lots o breeds
   

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lots o breeds

This is a discussion on lots o breeds within the Horse Breeds forums, part of the Horse Breeds, Breeding, and Genetics category
  • Spotted Horse Breeds
  • Shamal paint horses

 
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    08-13-2010, 02:53 AM
  #1
Weanling
Smile lots o breeds

Ok so as you people know there are lots of horse breeds out there and I would like it lots if you would take your favorit breed and tell me all you know about it with a good picture of that breed of horse if possible it would be fantastic!!
     
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    08-15-2010, 05:44 PM
  #2
Green Broke
Thoroughbreds

THe Thoroughbred is my favorite breed! Especially racehorses (Man O' War being my ultimate fav!) I love their look as well as their speed & history.
They evolved in the 17th-18th century in England, where they were handbred to produce speed for racing. 81% of TB genes derive from 31 original ancestors, the most important being the 3 foundation Arabian sires: the godolphin arab, darley arab & the byerley terk from whom all TB's descend in the male line. The mares were chosen for their looks, build & speed.
Attached Images
File Type: jpg manowar b4 race or aftr.jpg (19.6 KB, 70 views)
File Type: jpg Secretariat Conformation.jpg (88.1 KB, 70 views)
File Type: jpg Whiskey Wisdom sire.jpg (60.0 KB, 63 views)
     
    08-15-2010, 05:47 PM
  #3
Weanling
Thats interesting i've been cornered in a stall by a tb once though and I don't really ride them anymore D: they are gorgus though and I can see why you likes them!!!
     
    08-16-2010, 02:15 AM
  #4
Yearling
Quote:
Originally Posted by lilruffian    
81% of TB genes derive from 31 original ancestors.
Is that really a good thing? I mean its very illustrious in theory but in practice it makes them all sound completely inbred -- I know you get that in every purebred registery but I'm just wondering why that's a *good* thing to bring up?
     
    08-16-2010, 02:20 AM
  #5
Banned
Lilruffian I could tell you little somethin bought thoroughbreds. I own one with a pedigree of a champ. First off how well do you know the race breed?
Posted via Mobile Device
     
    08-16-2010, 10:50 AM
  #6
Weanling
Appaloosas

The coat patterns now collectively known as "appaloosa patterns" have existed for millenia. The appaloosa coat pattern has fascinated Man since the first hunters recorded its spotted image on their cave walls in what is now France. The peoples of Europe and Asia coveted spotted mounts, wars were fought over and with them, and appaloosa patterned horses were often presented as gifts to the highest rulers. Legends abound about the power, tragedy, and courage of spotted horses, from Persia's Rustam and his spotted mount Rakush, to the Blood Sweating Horses of China, to the story of the Ghostwind Stallions, told by a Native American man here on our own American continent.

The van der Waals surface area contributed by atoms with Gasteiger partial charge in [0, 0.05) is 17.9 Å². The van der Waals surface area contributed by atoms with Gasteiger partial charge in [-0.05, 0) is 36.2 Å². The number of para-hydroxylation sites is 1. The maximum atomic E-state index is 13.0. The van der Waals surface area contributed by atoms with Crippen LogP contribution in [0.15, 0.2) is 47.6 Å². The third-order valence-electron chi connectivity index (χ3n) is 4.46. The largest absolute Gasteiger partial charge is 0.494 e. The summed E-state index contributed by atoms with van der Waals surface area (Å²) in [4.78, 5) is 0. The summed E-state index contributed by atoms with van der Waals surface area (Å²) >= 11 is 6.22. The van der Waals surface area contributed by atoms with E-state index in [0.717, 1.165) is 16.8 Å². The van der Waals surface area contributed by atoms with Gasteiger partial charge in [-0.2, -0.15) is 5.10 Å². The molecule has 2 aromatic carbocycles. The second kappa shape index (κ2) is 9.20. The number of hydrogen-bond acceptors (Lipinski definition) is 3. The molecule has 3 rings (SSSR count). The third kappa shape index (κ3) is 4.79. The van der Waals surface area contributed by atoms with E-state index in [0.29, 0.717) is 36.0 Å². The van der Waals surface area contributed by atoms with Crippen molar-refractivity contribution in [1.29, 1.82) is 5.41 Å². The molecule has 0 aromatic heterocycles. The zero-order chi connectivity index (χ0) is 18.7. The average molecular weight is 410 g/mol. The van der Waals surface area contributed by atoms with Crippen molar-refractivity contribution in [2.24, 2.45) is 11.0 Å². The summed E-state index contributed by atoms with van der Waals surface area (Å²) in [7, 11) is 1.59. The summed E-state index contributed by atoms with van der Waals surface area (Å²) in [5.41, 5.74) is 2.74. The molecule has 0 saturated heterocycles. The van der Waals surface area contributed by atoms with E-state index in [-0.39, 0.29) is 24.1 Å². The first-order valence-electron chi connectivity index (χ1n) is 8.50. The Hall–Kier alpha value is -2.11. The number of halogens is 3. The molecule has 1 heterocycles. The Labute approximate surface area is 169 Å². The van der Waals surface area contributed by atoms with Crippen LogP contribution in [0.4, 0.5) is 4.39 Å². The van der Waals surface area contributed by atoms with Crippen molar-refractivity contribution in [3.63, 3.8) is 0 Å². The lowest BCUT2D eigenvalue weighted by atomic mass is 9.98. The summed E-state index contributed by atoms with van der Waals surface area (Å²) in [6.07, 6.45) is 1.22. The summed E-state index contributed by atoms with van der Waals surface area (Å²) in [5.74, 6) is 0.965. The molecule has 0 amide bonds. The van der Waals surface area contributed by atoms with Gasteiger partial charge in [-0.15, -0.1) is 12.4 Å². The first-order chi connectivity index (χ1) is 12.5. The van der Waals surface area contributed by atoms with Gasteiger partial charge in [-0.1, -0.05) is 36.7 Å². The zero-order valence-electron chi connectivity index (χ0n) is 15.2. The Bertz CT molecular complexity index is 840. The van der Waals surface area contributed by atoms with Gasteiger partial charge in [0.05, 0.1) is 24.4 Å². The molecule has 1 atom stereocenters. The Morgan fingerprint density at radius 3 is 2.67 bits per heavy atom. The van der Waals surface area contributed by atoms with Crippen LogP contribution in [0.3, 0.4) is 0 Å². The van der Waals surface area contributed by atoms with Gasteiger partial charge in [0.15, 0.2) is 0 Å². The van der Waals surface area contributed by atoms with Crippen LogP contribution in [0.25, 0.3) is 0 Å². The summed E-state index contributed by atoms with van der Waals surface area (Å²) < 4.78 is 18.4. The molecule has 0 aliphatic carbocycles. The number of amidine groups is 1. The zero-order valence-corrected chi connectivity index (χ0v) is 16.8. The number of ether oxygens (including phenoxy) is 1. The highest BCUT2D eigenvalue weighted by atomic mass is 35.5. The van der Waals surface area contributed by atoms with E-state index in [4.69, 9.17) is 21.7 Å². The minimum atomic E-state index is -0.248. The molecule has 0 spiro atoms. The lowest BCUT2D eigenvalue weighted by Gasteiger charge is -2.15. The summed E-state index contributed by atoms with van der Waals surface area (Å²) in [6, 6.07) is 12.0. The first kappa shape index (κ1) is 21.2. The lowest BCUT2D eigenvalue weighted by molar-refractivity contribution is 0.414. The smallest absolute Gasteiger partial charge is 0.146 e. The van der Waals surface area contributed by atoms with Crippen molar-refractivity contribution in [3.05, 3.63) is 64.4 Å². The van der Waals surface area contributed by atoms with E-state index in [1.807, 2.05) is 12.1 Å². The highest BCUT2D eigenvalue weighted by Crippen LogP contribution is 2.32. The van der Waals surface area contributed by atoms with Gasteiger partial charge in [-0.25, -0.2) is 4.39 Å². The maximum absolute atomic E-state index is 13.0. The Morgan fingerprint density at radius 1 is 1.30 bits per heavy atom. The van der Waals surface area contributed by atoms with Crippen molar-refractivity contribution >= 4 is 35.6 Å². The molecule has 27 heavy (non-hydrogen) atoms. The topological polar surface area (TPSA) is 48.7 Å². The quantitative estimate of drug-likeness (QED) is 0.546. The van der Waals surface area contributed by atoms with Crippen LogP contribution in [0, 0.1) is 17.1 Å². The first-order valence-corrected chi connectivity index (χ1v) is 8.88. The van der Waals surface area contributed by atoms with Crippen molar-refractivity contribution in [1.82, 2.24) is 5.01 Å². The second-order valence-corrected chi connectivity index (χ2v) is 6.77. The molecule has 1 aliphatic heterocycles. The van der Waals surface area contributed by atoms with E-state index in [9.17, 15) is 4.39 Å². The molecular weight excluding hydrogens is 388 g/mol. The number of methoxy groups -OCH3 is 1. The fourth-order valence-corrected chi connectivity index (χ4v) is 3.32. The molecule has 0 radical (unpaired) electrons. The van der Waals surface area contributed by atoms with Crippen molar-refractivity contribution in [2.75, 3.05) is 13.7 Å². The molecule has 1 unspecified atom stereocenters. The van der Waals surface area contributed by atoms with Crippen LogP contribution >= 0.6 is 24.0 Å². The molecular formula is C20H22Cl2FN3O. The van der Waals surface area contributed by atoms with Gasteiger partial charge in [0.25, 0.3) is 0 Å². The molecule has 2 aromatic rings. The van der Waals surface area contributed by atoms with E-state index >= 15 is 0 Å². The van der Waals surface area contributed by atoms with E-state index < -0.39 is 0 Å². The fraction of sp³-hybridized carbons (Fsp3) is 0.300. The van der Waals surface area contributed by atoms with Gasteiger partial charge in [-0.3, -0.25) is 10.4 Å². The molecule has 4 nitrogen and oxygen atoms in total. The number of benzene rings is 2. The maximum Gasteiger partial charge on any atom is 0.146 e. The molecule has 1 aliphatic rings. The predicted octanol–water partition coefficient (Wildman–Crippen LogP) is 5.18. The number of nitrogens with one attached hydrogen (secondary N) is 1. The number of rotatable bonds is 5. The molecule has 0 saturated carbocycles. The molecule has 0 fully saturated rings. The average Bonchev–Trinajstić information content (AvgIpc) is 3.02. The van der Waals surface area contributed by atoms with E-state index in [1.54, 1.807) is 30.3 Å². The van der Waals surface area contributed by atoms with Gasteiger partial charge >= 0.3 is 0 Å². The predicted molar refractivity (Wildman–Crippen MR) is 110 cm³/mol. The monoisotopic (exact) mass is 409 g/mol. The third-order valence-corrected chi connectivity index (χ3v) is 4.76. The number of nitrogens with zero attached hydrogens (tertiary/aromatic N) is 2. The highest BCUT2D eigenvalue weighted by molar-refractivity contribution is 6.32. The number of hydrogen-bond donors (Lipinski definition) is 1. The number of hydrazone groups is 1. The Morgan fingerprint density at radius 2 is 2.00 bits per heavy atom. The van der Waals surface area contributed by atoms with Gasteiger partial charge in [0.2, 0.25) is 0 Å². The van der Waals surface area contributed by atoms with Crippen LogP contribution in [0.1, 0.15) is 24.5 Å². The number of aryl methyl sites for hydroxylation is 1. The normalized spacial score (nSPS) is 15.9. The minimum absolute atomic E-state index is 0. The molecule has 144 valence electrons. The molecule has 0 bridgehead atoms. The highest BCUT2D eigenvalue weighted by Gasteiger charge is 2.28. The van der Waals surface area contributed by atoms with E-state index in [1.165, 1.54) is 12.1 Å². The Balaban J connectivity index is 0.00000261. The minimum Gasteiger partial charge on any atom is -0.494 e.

The North American History of the appaloosa began with the Nez Perce (Neemeepoo) Native American Indians. Up until the association with the Nez Perce and their geographic location, the spotted horse and its various color patterns went by various names. The term "appaloosa" is thought to have been developed by the slurring together of the words "A Palousey", referring to the spotted horses from the Palouse River region.

The Nez Perce were documented to have had several thousand head of fleet, well formed horses, with some being appaloosa spotted. According to the Journal of Lewis and Clark, these horses were comparable to the finest blooded horses in Virginia. When the Nez Perce were driven from their homeland by the you.S Army, their fine horses were dispersed-- some were destroyed, some escaped to join wild horse herds, and some found new jobs with soldiers, farmers, army Indian scouts, and even circuses.

The Appaloosa Horse Club was founded in 1938 by a farmer and horse breeder by the name of Claude Thompson. This marked the official beginnings of the Appaloosa as an American breed with recorded pedigrees. He and others had been gathering what they could of the spotted horses. They began the arduous task of preserving, improving and re-creating the fine spotted horses of legend. They advocated crossing to purebred Arabians, Thoroughbreds, Morgans and other fine riding horses where necessary and possible, to refine and improve the Appaloosa.

The Appaloosa Horse Club issued its first written Breed Standard in the 1940s. Breeding rules continued to evolve. Crossing out to other breeds was not discouraged. The "Tentative" registration system was set up in the 1950s so that Appaloosas with an other-breed or unknown parent(s) could earn "regular" ApHC papers by producing a certain number of registered Appaloosa offspring.